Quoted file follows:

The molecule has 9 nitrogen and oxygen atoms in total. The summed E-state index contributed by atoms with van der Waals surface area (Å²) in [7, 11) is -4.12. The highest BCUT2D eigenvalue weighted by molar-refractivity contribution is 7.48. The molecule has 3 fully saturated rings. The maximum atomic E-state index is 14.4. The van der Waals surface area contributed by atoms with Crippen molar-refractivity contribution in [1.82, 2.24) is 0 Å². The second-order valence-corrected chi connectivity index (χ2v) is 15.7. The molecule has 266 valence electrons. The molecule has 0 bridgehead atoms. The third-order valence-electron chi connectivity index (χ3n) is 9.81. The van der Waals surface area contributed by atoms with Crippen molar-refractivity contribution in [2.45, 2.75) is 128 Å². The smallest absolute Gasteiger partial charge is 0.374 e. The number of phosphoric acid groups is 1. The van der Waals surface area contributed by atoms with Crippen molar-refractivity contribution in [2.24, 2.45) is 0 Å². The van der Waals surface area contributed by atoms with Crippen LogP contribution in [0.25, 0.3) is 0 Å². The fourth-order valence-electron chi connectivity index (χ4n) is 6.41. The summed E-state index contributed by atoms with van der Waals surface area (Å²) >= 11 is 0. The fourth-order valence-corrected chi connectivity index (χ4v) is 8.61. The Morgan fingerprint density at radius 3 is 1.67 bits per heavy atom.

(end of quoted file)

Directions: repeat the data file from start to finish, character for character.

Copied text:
The molecule has 9 nitrogen and oxygen atoms in total. The summed E-state index contributed by atoms with van der Waals surface area (Å²) in [7, 11) is -4.12. The highest BCUT2D eigenvalue weighted by molar-refractivity contribution is 7.48. The molecule has 3 fully saturated rings. The maximum atomic E-state index is 14.4. The van der Waals surface area contributed by atoms with Crippen molar-refractivity contribution in [1.82, 2.24) is 0 Å². The second-order valence-corrected chi connectivity index (χ2v) is 15.7. The molecule has 266 valence electrons. The molecule has 0 bridgehead atoms. The third-order valence-electron chi connectivity index (χ3n) is 9.81. The van der Waals surface area contributed by atoms with Crippen molar-refractivity contribution in [2.45, 2.75) is 128 Å². The smallest absolute Gasteiger partial charge is 0.374 e. The number of phosphoric acid groups is 1. The van der Waals surface area contributed by atoms with Crippen molar-refractivity contribution in [2.24, 2.45) is 0 Å². The van der Waals surface area contributed by atoms with Crippen LogP contribution in [0.25, 0.3) is 0 Å². The fourth-order valence-electron chi connectivity index (χ4n) is 6.41. The summed E-state index contributed by atoms with van der Waals surface area (Å²) >= 11 is 0. The fourth-order valence-corrected chi connectivity index (χ4v) is 8.61. The Morgan fingerprint density at radius 3 is 1.67 bits per heavy atom.